Clinical Drug Investigation

, Volume 38, Issue 4, pp 373–380 | Cite as

Intentional Drug Overdose Involving Pregabalin and Gabapentin: Findings from the National Self-Harm Registry Ireland, 2007–2015

  • Caroline DalyEmail author
  • Eve Griffin
  • Darren M. Ashcroft
  • Roger T. Webb
  • Ivan J. Perry
  • Ella Arensman
short communication



Intentional drug overdose (IDO) is a significant public health problem. Concerns about the misuse of gabapentinoids, i.e. pregabalin and gabapentin, including their consumption in IDO have grown in recent years. This paper examines the trends in the prevalence of gabapentinoids taken in IDO, the profile of individuals taking them, and associated overdose characteristics.


Presentations to emergency departments involving IDO, recorded by the National Self-Harm Registry Ireland between 1 January 2007 and 31 December 2015 were examined. Data items included patient demographics, drug names, total tablet quantity consumed and alcohol involvement.


Gabapentinoids were involved in 2115 (2.9%) of the 72,391 IDOs recorded. Presentations involving a gabapentinoid increased proportionally from 0.5% in 2007 to 5.5% in 2015. The majority of IDOs involving a gabapentinoid were made by females (59.9%), with over one-third (37.2%) involving alcohol. Compared with IDOs involving other drugs, presentations with a gabapentinoid were made by persons who were older (median 37 vs. 32 years) and involved a significantly greater median quantity of tablets (30 vs. 21, p ≤ 0.001), with over one-quarter (27.4%) of these involving the ingestion of 50 tablets or more. Admission to hospital was significantly more common following IDOs with a gabapentinoid compared with those without (49.4% vs. 41.4%, p ≤ 0.001).


This study identified the increasing use of gabapentinoids in IDO, describing the profile and overdose characteristics of presentations. It is important for clinicians to exercise vigilance while prescribing gabapentinoids, including being aware of other medications that their patients may have access to. Our findings support the need for routine monitoring for signs of misuse among those prescribed gabapentinoids.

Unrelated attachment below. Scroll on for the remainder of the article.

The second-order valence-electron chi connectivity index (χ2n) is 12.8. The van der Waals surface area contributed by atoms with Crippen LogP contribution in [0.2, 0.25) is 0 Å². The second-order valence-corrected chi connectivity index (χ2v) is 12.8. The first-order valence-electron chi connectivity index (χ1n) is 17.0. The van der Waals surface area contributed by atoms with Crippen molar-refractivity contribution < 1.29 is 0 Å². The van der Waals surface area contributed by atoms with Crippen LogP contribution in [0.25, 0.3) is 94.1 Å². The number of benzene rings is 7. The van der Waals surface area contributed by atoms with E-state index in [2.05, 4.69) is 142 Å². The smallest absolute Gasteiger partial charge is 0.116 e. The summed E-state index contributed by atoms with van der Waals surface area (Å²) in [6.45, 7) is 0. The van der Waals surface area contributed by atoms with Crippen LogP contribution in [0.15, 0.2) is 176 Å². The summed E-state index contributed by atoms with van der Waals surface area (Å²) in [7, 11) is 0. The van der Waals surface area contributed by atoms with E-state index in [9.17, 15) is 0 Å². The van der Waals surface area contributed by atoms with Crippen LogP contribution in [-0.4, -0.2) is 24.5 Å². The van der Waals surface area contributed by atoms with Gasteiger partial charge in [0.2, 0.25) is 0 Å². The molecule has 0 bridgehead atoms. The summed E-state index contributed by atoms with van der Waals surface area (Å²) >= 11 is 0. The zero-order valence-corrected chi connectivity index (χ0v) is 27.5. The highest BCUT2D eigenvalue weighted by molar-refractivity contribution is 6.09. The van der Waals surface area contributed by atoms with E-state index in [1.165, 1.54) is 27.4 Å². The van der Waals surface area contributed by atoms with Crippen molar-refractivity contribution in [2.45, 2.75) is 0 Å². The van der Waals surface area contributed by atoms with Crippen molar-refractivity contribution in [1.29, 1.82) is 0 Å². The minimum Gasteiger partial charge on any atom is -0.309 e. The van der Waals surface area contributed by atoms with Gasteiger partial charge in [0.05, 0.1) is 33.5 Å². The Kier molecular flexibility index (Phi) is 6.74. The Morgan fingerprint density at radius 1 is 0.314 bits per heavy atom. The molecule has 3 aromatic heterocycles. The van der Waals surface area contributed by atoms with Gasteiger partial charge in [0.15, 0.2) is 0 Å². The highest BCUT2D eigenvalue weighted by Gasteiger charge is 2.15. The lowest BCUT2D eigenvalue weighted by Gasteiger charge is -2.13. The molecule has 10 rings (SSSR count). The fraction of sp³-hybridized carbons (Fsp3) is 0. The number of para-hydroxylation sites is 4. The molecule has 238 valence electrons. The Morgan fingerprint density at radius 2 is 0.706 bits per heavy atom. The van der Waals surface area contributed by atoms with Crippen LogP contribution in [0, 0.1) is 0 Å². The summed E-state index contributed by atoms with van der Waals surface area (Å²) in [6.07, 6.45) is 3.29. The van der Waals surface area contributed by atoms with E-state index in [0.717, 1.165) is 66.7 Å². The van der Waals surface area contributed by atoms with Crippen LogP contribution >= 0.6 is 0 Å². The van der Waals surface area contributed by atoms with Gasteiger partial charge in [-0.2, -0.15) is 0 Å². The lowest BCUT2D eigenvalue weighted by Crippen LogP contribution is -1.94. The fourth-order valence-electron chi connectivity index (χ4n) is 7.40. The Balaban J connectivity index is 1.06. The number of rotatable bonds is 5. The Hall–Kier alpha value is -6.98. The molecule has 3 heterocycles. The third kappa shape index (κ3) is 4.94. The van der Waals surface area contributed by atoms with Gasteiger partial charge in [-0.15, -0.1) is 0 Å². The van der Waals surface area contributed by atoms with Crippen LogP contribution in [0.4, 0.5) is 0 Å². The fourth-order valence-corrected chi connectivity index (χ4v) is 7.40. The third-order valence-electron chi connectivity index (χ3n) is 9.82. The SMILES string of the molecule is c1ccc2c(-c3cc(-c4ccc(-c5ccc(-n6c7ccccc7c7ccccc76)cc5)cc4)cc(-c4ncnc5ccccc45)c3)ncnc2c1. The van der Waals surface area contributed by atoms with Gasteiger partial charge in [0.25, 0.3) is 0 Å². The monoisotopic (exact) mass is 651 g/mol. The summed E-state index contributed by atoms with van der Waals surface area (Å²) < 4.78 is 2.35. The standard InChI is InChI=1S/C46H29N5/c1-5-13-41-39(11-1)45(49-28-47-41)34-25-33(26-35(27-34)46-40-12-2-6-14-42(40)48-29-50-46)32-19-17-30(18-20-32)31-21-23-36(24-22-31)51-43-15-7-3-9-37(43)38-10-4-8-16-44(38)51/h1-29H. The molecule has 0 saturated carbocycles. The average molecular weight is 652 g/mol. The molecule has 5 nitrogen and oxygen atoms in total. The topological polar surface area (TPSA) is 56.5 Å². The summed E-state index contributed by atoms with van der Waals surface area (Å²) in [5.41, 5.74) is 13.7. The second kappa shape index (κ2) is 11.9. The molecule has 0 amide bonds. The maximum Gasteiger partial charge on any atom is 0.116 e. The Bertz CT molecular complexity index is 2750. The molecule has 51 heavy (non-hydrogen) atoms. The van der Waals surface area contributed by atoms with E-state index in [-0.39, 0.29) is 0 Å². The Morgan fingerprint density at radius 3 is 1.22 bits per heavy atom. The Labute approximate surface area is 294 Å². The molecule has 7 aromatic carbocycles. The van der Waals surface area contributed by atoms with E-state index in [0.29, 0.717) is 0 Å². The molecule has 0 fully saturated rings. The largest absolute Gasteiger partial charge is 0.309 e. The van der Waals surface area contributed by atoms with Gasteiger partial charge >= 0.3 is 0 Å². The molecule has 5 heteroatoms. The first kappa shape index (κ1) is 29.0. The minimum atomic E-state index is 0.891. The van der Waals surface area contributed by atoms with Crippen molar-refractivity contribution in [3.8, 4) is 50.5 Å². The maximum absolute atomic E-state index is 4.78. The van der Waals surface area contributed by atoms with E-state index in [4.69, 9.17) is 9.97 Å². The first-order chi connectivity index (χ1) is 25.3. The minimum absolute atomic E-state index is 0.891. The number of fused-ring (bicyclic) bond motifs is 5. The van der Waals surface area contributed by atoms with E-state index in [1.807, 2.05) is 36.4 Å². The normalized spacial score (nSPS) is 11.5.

The authors would like to thank the DROs who work on the National Self-Harm Registry Ireland, collecting information on self-harm presentations to hospitals across Ireland.


This research was conducted as part of a Ph.D. that was jointly funded by the University of Manchester and the National Suicide Research Foundation, Cork, Ireland. The National Self-Harm Registry Ireland is funded by the Health Service Executive’s National Office for Suicide Prevention.

Compliance and Ethical Standards

Conflict of interest

Ms. Caroline Daly, Dr Eve Griffin, Prof. Darren M. Ashcroft, Prof. Roger T. Webb, Prof Ivan J. Perry and Prof Ella Arensman have no conflicts of interest to declare.

Ethics Approval

The National Self-Harm Registry Ireland has received ethical approval from the National Research Ethics Committee of the Faculty of Public Health Medicine and the Clinical Research Ethics Committees of all 36 hospitals. The National Suicide Research Foundation is registered with the Data Protection Agency and complies with the Irish Data Protection Act of 1988 and the Irish Data Protection (Amendment) Act of 2003.

Supplementary material

40261_2017_616_MOESM1_ESM.pdf (52 kb)
Supplementary material 1 (PDF 51 kb)


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Copyright information

© Springer International Publishing AG, part of Springer Nature 2017

Authors and Affiliations

  1. 1.National Suicide Research FoundationUniversity College CorkCorkIreland
  2. 2.Centre for Pharmacoepidemiology and Drug Safety, Division of Pharmacy and Optometry, School of Health Sciences, Faculty of Biology, Medicine and HealthUniversity of Manchester, Manchester Academic Health Sciences Centre (MAHSC)ManchesterUK
  3. 3.NIHR Greater Manchester Patient Safety Translational Research CentreUniversity of Manchester, Manchester Academic Health Sciences Centre (MAHSC)ManchesterUK
  4. 4.Centre for Mental Health and Safety, Division of Psychology and Mental Health, School of Health Sciences, Faculty of Biology, Medicine and HealthUniversity of Manchester, Manchester Academic Health Sciences Centre (MAHSC)ManchesterUK
  5. 5.School of Public HealthUniversity College CorkCorkIreland

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